Which series of CR-V? It's normal for old DETROIT vehicles to do that
when water gets into the brake cables, but I've never heard of CR-V
doing it, except if you've been fording the creek on a cold day and it's
frozen the next morning. If it's been stored with the park brake on it
will do that (should be stored with park brake off)
I've noticed the handbrake on the GEn II CR-V is supposed to be adjusted
for something like 5-7 clicks before lockup. The early versions of the
Honda manual for Gen 1 said 2-4 clicks, IIRC. Another writer said the
auto-adjustment won't work if you try to make the Honda park brake work
like a VW (1-2 clicks). I've backed off my cable so I'm getting 6 or 7
clicks, and I like the body mechanics of having the lever come up
higher. I think your chiropractor would agree.
:-) There's very little about a VW that I want my Honda to imitate
anyhow. :-( 'Curly'
Now for the rest (or some of the rest) of the story. My brother in
Fairfax VA had a problem with the rear brakes on his new CRV. He was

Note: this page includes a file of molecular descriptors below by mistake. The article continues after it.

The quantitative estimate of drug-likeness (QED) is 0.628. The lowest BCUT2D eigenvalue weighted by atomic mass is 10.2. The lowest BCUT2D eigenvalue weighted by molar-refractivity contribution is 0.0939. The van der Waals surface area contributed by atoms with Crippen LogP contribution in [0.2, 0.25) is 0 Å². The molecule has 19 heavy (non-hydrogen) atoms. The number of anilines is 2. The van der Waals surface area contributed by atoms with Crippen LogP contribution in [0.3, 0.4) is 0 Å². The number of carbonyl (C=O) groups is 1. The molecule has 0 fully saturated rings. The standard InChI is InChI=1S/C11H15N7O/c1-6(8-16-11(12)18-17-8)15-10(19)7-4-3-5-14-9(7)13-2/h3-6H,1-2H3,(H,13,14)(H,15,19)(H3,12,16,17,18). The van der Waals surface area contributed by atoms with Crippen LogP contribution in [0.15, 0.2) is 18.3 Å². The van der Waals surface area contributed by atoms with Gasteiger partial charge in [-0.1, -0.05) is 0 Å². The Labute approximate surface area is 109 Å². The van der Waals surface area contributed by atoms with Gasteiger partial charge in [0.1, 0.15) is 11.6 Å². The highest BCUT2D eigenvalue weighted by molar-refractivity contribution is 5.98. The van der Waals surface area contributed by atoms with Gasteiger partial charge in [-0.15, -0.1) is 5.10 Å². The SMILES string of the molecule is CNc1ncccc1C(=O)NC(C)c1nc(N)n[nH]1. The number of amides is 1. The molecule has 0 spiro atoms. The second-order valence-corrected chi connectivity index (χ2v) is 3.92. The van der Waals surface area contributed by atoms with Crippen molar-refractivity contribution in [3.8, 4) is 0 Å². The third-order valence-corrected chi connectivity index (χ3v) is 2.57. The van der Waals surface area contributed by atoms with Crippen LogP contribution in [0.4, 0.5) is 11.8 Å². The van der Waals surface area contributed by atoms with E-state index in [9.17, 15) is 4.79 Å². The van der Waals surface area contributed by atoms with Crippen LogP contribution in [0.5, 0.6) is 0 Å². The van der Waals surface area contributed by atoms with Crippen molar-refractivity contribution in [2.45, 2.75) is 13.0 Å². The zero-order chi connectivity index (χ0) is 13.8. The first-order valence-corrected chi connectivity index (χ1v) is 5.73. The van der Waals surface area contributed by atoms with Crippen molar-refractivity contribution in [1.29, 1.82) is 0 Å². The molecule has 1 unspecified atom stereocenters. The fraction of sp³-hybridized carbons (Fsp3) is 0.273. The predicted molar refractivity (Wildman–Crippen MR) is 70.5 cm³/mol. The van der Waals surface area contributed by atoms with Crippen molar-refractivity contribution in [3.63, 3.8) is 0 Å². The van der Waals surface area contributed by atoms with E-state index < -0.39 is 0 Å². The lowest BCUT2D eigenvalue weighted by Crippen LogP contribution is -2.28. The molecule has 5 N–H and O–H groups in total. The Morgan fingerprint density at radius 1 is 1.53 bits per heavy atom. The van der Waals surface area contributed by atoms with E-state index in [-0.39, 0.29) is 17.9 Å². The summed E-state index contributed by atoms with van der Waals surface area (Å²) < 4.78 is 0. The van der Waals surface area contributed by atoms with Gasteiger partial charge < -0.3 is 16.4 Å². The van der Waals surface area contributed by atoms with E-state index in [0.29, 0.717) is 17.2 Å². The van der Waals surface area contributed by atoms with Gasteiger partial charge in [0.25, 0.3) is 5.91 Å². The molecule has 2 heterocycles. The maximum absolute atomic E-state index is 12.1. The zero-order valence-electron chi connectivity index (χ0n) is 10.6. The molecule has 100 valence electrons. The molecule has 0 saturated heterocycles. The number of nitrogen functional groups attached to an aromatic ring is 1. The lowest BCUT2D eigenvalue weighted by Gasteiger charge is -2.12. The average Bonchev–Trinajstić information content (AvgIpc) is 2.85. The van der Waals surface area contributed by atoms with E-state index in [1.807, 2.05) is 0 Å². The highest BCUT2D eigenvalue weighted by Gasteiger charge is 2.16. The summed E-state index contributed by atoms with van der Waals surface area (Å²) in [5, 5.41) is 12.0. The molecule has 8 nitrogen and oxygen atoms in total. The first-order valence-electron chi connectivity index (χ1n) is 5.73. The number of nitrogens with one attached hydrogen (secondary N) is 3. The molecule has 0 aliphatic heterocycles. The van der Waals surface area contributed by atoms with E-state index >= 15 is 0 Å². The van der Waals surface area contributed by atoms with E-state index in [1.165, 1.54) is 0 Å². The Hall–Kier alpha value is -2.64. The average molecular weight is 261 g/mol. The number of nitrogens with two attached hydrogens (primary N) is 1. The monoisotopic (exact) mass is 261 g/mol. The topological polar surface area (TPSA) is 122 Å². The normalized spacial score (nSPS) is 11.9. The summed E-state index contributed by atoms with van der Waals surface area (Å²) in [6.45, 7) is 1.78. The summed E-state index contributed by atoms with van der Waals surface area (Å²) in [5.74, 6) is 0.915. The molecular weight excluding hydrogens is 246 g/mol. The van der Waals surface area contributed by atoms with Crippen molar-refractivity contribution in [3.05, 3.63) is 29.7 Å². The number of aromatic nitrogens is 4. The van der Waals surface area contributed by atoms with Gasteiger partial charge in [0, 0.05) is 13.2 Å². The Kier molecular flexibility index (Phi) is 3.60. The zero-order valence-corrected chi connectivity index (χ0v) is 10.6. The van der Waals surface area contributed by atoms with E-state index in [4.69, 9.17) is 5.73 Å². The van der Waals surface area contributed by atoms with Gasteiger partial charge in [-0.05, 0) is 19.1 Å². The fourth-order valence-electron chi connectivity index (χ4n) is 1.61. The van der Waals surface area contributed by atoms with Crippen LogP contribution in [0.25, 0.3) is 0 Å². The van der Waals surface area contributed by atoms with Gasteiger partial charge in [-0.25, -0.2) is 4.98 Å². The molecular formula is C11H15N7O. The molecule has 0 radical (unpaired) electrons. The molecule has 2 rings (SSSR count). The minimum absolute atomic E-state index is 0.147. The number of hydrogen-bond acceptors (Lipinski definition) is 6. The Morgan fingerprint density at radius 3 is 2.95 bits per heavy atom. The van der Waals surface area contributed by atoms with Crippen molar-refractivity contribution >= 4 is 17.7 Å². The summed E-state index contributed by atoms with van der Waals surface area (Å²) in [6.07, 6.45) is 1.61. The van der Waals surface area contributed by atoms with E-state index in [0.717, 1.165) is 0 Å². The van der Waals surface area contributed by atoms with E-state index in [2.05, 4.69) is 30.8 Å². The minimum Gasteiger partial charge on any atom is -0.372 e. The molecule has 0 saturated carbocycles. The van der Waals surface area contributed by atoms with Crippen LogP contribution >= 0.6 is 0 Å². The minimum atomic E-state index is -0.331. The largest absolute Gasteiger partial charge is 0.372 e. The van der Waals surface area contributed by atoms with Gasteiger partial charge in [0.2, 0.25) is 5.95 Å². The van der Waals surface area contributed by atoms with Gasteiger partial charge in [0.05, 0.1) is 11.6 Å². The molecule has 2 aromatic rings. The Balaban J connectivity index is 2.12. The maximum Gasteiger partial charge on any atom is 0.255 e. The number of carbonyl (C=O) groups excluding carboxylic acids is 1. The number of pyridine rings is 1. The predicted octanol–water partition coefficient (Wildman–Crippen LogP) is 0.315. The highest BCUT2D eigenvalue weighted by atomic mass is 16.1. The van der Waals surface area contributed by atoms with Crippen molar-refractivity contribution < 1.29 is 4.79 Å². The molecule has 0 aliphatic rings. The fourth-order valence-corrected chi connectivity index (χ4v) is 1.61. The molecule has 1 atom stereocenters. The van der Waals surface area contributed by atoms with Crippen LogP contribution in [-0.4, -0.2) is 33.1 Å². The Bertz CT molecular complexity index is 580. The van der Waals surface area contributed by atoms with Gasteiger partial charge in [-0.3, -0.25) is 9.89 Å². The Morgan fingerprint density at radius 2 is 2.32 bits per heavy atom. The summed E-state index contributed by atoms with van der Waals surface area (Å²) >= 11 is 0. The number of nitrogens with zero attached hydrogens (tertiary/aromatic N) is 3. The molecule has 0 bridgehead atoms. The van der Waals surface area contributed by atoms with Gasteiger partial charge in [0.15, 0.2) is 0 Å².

driving with three passingers in to D.C. on a cold morning last week. He
started the car,released the brake, and picked up the car-pool members
and about five minuts into the trip the rear brakes began making a loud
noise and vibrating. Since it was 5:30 A.M., he took the CRV home and
stole his wife's car to get the pool to work.
Honda dealer is saying that $500.00 repair is going to be customer pay,
because he was driving with the brake on. There was no dash warning
Brother Jim has contacted Honda And now has a "file number" but no
I was wondering what the tech had missed, or what could have caused the
problem on a CRV with 3000 miles on it.
Any ideas out there? bob
If the park brake had been on there would have been a BRAKE light on the
dash. Within about 1/2 block, the ABS would have shut itself off and a
light would have come on too, with a very audible 'BONG'.
Unless Jim is a real idiot, how could he have missed those clues???
What were the weather conditions? Any chance it froze up overnight?
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